The Effect of Internal Motivation – Introduction to The Student Star Series | JF10 | CC BY

This is the introduction to The Student Stars Series. See a list of all the stars here.

At some point I asked my best friend’s son to do some videos for me. He’s a super cutie, a ham and pretty awesome at discovering math.

I told him I would set him up with an email account, WordPress access, YouTube account and profile. We would officially introduce him as a contributor and it would be great.

No pressure.

Many months later I realize I’ve successfully scare him off.

Enter Ellie, stage left.

A friend and homeschool mom on Twitter asked for thoughts on getting her daughter more excited about math. We conversed a bit and she and her daughter, Ellie, made a decision. They determined that making videos helping others teach and learn math might be the key to getting Ellie to connect with her inner mathematician.

“SWEET!” I thought. Not only is Ellie going to realize how much she loves this stuff, but I might just get a star!

I was much more careful with this star!

Internal motivation is much more powerful than external. Adding too much external motivation will kill internal motivation.

Ellie’s getting her spot, and I’m getting a star. But I’m not going to overdo it. So much is riding on this. It’s not just about getting someone amazing to contribute to MathFour – this is about Ellie’s math education too.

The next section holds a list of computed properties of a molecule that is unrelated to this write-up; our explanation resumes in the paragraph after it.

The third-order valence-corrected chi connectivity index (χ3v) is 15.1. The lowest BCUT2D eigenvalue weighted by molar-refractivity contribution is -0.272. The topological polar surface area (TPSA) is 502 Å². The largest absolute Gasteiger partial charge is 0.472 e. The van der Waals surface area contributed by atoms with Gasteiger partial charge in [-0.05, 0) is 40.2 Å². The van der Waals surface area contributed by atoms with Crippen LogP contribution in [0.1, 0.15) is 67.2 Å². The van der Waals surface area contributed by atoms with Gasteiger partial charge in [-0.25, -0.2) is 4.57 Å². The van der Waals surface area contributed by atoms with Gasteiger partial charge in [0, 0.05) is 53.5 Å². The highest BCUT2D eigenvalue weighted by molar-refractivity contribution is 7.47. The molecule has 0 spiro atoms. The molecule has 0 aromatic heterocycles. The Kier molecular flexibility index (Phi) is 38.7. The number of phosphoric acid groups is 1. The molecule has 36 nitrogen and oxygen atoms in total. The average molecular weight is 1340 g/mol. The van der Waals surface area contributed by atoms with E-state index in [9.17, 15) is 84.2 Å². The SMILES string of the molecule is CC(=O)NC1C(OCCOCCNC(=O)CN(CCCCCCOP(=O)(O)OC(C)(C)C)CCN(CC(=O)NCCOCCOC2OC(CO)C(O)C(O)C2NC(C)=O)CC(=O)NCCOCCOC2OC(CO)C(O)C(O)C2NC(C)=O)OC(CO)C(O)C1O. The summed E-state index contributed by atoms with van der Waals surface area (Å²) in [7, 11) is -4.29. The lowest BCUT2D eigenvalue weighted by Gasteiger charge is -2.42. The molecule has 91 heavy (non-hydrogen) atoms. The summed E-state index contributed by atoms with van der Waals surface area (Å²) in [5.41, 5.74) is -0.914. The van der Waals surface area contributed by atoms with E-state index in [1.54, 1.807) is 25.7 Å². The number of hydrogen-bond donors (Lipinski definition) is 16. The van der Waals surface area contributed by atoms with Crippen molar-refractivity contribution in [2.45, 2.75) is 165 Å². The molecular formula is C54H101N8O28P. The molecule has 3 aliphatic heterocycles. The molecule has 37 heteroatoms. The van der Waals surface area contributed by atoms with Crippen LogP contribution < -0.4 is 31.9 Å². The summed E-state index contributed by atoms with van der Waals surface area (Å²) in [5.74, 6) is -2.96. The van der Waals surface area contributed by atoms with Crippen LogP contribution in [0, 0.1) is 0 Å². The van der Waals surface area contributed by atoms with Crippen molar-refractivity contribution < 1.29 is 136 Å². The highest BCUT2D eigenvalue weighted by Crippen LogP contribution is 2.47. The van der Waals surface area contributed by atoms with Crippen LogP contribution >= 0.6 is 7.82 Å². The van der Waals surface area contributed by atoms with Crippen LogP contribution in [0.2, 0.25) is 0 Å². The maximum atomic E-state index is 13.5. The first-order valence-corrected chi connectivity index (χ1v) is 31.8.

When she loves doing it, she’ll do it more. If she HAS to do it, or is rewarded externally too much, she’ll stop.

It’s not just about doing videos – it’s also about teaching math.

Internal motivation is essential in math learning, too. Make it all about the grades and there won’t be inherent curiosity and learning. If you force your child to move on to the next section because that’s THE SCHEDULE, then all the passion and curiosity that might have been growing with that section could be lost.

If you can, let the curiosity of your children guide where the math learning is going.

Do they want to move on or slow down? Then do it. After 12 years they will get all the math they need.

Do they want to skip a whole section? No problem – it’ll be in next year’s book and you can get to it then.

Do they want to bake cookies instead of reading the textbook? Sure – just double the recipe and squeeze in some math there.

Do they want to make videos instead of doing another worksheet? Let them be a Student Star!

Do you have a Student Star?

I’d love to feature more stars. If your child wants to make videos helping other teach and learn math, encourage them. And send me a note via Twitter, email or leave a comment here!

Feature image on homepage by Tamsin Slater on, CC BY SA.

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